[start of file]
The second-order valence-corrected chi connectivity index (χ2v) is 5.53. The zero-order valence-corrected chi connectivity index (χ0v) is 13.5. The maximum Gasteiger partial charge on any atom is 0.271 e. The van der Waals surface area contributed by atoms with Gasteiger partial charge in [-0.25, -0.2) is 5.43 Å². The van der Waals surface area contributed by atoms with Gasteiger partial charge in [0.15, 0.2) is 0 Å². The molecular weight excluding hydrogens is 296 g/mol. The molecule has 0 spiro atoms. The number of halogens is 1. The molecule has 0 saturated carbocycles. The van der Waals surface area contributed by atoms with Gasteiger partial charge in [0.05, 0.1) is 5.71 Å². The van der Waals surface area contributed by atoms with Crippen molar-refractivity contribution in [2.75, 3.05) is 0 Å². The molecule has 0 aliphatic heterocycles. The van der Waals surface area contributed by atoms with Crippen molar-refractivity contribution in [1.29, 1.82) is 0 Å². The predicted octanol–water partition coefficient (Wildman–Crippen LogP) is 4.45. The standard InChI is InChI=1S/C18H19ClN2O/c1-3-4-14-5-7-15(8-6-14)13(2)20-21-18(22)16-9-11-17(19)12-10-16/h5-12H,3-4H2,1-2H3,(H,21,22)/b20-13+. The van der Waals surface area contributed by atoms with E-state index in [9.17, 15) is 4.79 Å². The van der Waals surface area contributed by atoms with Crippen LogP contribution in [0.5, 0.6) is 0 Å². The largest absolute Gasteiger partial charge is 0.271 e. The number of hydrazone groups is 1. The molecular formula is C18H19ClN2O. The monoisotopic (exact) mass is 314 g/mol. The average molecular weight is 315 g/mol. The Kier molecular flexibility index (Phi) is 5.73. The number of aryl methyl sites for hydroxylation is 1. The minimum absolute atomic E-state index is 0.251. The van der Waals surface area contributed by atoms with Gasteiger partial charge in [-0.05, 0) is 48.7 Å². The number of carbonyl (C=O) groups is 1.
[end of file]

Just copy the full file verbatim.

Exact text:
The second-order valence-corrected chi connectivity index (χ2v) is 5.53. The zero-order valence-corrected chi connectivity index (χ0v) is 13.5. The maximum Gasteiger partial charge on any atom is 0.271 e. The van der Waals surface area contributed by atoms with Gasteiger partial charge in [-0.25, -0.2) is 5.43 Å². The van der Waals surface area contributed by atoms with Gasteiger partial charge in [0.15, 0.2) is 0 Å². The molecular weight excluding hydrogens is 296 g/mol. The molecule has 0 spiro atoms. The number of halogens is 1. The molecule has 0 saturated carbocycles. The van der Waals surface area contributed by atoms with Gasteiger partial charge in [0.05, 0.1) is 5.71 Å². The van der Waals surface area contributed by atoms with Crippen molar-refractivity contribution in [2.75, 3.05) is 0 Å². The molecule has 0 aliphatic heterocycles. The van der Waals surface area contributed by atoms with Crippen molar-refractivity contribution in [1.29, 1.82) is 0 Å². The predicted octanol–water partition coefficient (Wildman–Crippen LogP) is 4.45. The standard InChI is InChI=1S/C18H19ClN2O/c1-3-4-14-5-7-15(8-6-14)13(2)20-21-18(22)16-9-11-17(19)12-10-16/h5-12H,3-4H2,1-2H3,(H,21,22)/b20-13+. The van der Waals surface area contributed by atoms with E-state index in [9.17, 15) is 4.79 Å². The van der Waals surface area contributed by atoms with Crippen LogP contribution in [0.5, 0.6) is 0 Å². The largest absolute Gasteiger partial charge is 0.271 e. The number of hydrazone groups is 1. The molecular formula is C18H19ClN2O. The monoisotopic (exact) mass is 314 g/mol. The average molecular weight is 315 g/mol. The Kier molecular flexibility index (Phi) is 5.73. The number of aryl methyl sites for hydroxylation is 1. The minimum absolute atomic E-state index is 0.251. The van der Waals surface area contributed by atoms with Gasteiger partial charge in [-0.05, 0) is 48.7 Å². The number of carbonyl (C=O) groups is 1.